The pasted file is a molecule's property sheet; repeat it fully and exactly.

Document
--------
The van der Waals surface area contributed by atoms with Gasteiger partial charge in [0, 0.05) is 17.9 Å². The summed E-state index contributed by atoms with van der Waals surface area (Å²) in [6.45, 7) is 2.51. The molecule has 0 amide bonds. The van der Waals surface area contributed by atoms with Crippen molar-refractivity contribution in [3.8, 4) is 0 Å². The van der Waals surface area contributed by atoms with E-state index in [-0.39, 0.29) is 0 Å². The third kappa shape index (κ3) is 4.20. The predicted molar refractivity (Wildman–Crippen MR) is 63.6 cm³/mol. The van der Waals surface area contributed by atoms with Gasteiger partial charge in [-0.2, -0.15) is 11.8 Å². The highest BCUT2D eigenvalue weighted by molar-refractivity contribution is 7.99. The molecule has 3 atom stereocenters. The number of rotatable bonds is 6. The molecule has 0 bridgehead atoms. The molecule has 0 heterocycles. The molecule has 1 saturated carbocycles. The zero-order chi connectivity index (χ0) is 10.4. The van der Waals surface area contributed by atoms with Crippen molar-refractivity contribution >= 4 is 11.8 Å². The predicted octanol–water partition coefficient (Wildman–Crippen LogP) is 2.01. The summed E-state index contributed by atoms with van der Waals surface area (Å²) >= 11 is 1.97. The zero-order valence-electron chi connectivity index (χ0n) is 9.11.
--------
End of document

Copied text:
The van der Waals surface area contributed by atoms with Gasteiger partial charge in [0, 0.05) is 17.9 Å². The summed E-state index contributed by atoms with van der Waals surface area (Å²) in [6.45, 7) is 2.51. The molecule has 0 amide bonds. The van der Waals surface area contributed by atoms with Crippen molar-refractivity contribution in [3.8, 4) is 0 Å². The van der Waals surface area contributed by atoms with E-state index in [-0.39, 0.29) is 0 Å². The third kappa shape index (κ3) is 4.20. The predicted molar refractivity (Wildman–Crippen MR) is 63.6 cm³/mol. The van der Waals surface area contributed by atoms with Gasteiger partial charge in [-0.2, -0.15) is 11.8 Å². The highest BCUT2D eigenvalue weighted by molar-refractivity contribution is 7.99. The molecule has 3 atom stereocenters. The number of rotatable bonds is 6. The molecule has 0 bridgehead atoms. The molecule has 0 heterocycles. The molecule has 1 saturated carbocycles. The zero-order chi connectivity index (χ0) is 10.4. The van der Waals surface area contributed by atoms with Crippen molar-refractivity contribution >= 4 is 11.8 Å². The predicted octanol–water partition coefficient (Wildman–Crippen LogP) is 2.01. The summed E-state index contributed by atoms with van der Waals surface area (Å²) >= 11 is 1.97. The zero-order valence-electron chi connectivity index (χ0n) is 9.11.